Recent archaeological excavations in Kent by the University of Leicester have pinpointed the probable landing point for Caesar’s invasion of Britain. No full study on this important historical event has taken place in the last 100 years and it was widely thought amongst academics that both of Caesar’s incursions into Britain had been regarded as… Continue reading Julius Caesar Comes to Kent
These days, the London Stone (also called the Brutus Stone) is set into the wall of the Bank of China on the south side of Cannon Street, EC4. Well, part of it is. Just the tip. The entire Stone stood originally in Candlewick Street (Cannon Street) on the south side near the gutter, facing the door of… Continue reading What was the London Stone’s original purpose? And who erected it…?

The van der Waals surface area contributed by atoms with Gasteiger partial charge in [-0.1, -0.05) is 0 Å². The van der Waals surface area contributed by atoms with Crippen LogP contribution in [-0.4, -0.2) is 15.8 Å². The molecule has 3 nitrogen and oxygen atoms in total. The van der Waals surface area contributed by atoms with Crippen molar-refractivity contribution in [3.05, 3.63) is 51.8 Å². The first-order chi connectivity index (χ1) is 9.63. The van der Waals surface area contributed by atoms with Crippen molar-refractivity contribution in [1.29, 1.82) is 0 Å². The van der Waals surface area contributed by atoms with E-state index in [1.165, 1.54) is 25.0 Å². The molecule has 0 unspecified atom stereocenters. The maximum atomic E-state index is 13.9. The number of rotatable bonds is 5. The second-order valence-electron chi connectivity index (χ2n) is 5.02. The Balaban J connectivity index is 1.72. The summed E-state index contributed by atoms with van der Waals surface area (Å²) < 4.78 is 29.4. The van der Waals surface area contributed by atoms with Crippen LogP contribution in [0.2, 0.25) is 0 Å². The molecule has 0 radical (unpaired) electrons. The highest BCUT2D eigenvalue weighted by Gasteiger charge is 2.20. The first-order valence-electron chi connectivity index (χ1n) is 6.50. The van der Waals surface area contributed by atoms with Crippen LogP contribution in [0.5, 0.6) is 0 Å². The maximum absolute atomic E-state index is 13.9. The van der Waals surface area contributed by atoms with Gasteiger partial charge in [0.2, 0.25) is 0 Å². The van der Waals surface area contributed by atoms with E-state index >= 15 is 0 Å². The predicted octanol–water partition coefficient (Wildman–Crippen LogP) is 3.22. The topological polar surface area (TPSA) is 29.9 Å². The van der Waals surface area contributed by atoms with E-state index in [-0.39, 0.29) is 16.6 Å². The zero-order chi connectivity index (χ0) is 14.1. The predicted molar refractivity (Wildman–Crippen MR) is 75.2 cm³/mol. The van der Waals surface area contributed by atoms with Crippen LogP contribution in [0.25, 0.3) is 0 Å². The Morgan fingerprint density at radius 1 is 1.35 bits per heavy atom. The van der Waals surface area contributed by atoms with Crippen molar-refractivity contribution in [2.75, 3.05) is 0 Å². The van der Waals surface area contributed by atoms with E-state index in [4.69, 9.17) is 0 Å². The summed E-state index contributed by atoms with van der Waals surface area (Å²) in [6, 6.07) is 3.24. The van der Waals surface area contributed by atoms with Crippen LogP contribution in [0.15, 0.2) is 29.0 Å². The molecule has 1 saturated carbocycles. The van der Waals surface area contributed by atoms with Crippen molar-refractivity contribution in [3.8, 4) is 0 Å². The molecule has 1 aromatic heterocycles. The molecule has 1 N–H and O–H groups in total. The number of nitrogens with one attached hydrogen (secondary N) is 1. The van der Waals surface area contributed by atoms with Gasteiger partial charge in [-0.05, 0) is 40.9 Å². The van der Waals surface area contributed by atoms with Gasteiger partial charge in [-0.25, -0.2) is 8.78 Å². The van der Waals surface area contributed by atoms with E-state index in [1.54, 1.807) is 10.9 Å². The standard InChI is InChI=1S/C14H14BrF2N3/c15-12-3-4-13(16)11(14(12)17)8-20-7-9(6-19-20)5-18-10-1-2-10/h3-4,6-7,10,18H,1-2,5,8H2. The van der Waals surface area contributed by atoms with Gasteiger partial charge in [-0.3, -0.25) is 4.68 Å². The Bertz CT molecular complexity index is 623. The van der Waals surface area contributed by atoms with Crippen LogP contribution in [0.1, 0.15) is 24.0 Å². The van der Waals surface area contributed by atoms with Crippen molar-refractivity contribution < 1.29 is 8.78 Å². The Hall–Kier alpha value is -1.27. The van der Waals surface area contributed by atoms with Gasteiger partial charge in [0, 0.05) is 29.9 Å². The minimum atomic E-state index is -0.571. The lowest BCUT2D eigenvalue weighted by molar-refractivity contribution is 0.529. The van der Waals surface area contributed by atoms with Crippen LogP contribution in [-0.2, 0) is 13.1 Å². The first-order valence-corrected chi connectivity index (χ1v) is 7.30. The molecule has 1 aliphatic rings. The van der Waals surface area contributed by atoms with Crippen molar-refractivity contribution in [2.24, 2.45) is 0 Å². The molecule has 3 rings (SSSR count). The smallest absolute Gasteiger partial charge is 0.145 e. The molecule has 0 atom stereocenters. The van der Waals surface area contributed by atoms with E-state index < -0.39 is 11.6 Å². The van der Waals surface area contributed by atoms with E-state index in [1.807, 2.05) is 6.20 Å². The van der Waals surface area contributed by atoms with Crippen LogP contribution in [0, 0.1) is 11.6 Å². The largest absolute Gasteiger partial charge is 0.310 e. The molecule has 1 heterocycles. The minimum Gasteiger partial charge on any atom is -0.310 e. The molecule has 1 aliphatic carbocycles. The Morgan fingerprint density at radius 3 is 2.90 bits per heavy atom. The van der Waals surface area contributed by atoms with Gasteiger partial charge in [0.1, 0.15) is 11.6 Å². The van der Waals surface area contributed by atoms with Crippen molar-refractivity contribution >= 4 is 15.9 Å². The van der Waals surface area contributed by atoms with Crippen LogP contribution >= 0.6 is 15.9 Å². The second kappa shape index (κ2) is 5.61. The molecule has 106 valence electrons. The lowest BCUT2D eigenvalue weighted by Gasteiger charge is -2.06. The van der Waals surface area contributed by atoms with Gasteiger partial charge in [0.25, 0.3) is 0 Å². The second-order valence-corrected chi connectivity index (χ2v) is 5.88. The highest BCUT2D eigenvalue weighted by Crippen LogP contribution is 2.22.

Herefordshire Archive and Records Centre (HARC) & Logaston Press invite you to celebrate the launch of three Parish histories at 7.30pm on Tuesday 7th November at HARC, Fir Tree Lane, Rotherwas, Hereford HR2 6LA With short talks by the authors Refreshments available Eardisley’s Early History and the story of The Baskervilles Edited by Malcolm Mason… Continue reading Three new books about Herefordshire villages….
The mystery of the Princes in the Tower has been the topic of hot debate for centuries, and that debate shows no signs of vanishing anytime soon. Neither does the misinformation that appears on the Internet with depressing frequency: ‘Tanner and Wright proved it was the princes’, ‘The discovery of two skeletons indicated they were… Continue reading The Princesses in the Tower? Mistaken Sex in Ancient Remains
The title sounds like a fairy tale, doesn’t it? Well, I’m once again going to address the matter of those pesky princes in the Tower as I found myself recently debating with several folks who still want to hang on to a certain rather improbable fairy story about them—the one created by our ‘favourite’ saint,… Continue reading THE SEVEN PRINCES IN THE TOWER